User-Generated Content and Social Networking - Lessons from Three UK and o2
We heard CEOs at 3GSM pronounce that 'User-Generated Content' and 'Social Networking' were two key areas that the industry had to explore, and fast. But who's really doing anything commercially effective today?
The Digital Youth stream at the Telco 2.0 event in March is exploring this issue and, as you can imagine, proving extremely popular with registrants so far. This is partly because the youth market is hot for operators and partly because we have a superb line up of 'stimulus speakers' from across the value chain - EA Mobile, France Telecom Ventures, Habbo Hotel, MoBlog, Orange Home, SonyBMG, and SubTV.
One other stimulus speaker is David Springall, CTO of YoSpace, the company that powers two highly successful 'mobile web 2.0' services: Three UK's SeeMeTV and O2's LookAtMe! I met up with David at 3GSM last week and he described what many see as a 'poster child' for mobile 'User Generated Content' and what the key lessons for the industry are.
The website says "SeeMeTV is a new channel on 3UK where you're the star. Simply record a 12 second video clip on your mobile phone or digital camera, submit it (email or text) and get rewarded every time someone else downloads it".
The service was launched in October 2005. Content creators MMS their clips to a shortcode, users browse the content for free and get charged 10p for downloading the clip or up to £1.50 for ringtones and wallpapers. Users can rate the clip for free or leave a comment for 5p. Creators gets 10% revenue paid via Paypal. Since the start the service has had over 12 million purchases, with £250,000 (GBP) paid out in revenue share to content creators. There's a 30 second limit to a video clip, and all clips are screened by a human before publishing. There's a service age restriction of 18+. Some users download 20-30 clips per visit and others have earned up £500 GBP per month. Popular downloads include: "Hot dog boy - the quickest frankfurter eater in town" and "Pretzel girl - a real-life office contortionist". You start to get the picture...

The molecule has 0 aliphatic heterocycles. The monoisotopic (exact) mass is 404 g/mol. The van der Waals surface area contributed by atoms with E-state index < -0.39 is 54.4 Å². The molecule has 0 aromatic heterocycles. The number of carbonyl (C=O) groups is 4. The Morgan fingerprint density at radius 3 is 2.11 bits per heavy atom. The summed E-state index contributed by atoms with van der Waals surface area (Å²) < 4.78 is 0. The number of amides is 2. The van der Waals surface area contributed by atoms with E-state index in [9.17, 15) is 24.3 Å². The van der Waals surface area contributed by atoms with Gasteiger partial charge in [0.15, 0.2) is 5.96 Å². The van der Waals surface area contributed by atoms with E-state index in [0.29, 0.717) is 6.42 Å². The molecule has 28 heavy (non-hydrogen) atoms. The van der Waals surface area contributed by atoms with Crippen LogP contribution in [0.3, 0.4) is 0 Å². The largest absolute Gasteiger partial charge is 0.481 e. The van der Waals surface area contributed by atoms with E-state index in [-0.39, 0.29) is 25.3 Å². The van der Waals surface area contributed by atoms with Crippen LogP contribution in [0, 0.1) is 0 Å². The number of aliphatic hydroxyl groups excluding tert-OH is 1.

3UK claims the service brought in more than £1m (GBP) in data revenues in the last quarter of 2006.
O2 UK launched LookAtMe! in June 2006 on the same platform, and has had similar take up. They've recently augmented with a music version, YourShow, which allows users to upload homemade ringtones and audio clips. In January 2007 they reported 40,000 downloads on a single day, and it has become the No.1 service on theirportal.
So, with Vodafone launching a similar service at Cebit in March, what are the key ingredients for making these concepts work, and what are the lessons?
1.) Easy for Operator: YoSpace's heritage is in MMS sharing and rendering. They created a turnkey solution that integrates quickly and easily with operators network and IT systems, leveraging operator's existing billing, authentication and rendering systems.
2.) Relevant for a Mobile Experience: Supports 'instant gratification', 'content snacking' (view thumbnails), it's very low cost to download (10p includes the data charge), and it uses a non-network, but universal method to pay contributors (PayPal).
3.) Added Value: It has active moderation of the contributions, and it pays people to contribute. It's not a "YouTube on the mobile".
David told me that, apart from these factors, the biggest benefit was that, like SMS, the system was completely interoperable with other mobile networks. As such, the potential viral effect is enormous if other operators adopt the same tool (and why wouldn't they?). This, of course, opens up all kinds of possibilities for advertising (more on why here), and is no doubt a key reason why YoSpace was very recently bought by Emap, a major publishing company. (UGC has the potential to be a very nice channel for their digital advertising inventory...)
David was keen to point out that 'Social Networking' is something rather different to what we've described above, but the principles of creating a mobile-centric approach apply. So, for those interested, there is a very good article on why "social networking on mobile" (MySpace, Facebook etc on my mobile) is VERY different from "mobile social networking" here.